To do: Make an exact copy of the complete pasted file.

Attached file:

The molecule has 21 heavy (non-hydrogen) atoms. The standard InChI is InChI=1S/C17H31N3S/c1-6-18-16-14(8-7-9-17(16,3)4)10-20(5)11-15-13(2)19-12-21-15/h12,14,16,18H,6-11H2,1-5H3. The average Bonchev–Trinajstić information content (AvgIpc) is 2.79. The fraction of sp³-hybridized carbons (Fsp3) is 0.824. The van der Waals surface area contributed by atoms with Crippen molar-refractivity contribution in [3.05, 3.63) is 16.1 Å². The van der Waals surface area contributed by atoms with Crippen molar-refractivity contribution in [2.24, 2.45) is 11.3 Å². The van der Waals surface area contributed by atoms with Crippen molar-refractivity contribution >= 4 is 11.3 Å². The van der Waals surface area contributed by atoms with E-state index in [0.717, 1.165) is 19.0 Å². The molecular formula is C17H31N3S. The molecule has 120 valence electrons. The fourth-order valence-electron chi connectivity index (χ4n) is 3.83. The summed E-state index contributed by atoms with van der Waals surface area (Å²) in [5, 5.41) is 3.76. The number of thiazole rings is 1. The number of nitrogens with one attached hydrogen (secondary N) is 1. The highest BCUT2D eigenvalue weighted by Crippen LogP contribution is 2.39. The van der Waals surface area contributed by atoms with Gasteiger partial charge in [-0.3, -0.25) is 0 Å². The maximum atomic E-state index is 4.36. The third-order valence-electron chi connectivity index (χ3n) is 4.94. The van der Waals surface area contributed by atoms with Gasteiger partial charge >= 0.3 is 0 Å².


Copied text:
The molecule has 21 heavy (non-hydrogen) atoms. The standard InChI is InChI=1S/C17H31N3S/c1-6-18-16-14(8-7-9-17(16,3)4)10-20(5)11-15-13(2)19-12-21-15/h12,14,16,18H,6-11H2,1-5H3. The average Bonchev–Trinajstić information content (AvgIpc) is 2.79. The fraction of sp³-hybridized carbons (Fsp3) is 0.824. The van der Waals surface area contributed by atoms with Crippen molar-refractivity contribution in [3.05, 3.63) is 16.1 Å². The van der Waals surface area contributed by atoms with Crippen molar-refractivity contribution in [2.24, 2.45) is 11.3 Å². The van der Waals surface area contributed by atoms with Crippen molar-refractivity contribution >= 4 is 11.3 Å². The van der Waals surface area contributed by atoms with E-state index in [0.717, 1.165) is 19.0 Å². The molecular formula is C17H31N3S. The molecule has 120 valence electrons. The fourth-order valence-electron chi connectivity index (χ4n) is 3.83. The summed E-state index contributed by atoms with van der Waals surface area (Å²) in [5, 5.41) is 3.76. The number of thiazole rings is 1. The number of nitrogens with one attached hydrogen (secondary N) is 1. The highest BCUT2D eigenvalue weighted by Crippen LogP contribution is 2.39. The van der Waals surface area contributed by atoms with Gasteiger partial charge in [-0.3, -0.25) is 0 Å². The maximum atomic E-state index is 4.36. The third-order valence-electron chi connectivity index (χ3n) is 4.94. The van der Waals surface area contributed by atoms with Gasteiger partial charge >= 0.3 is 0 Å².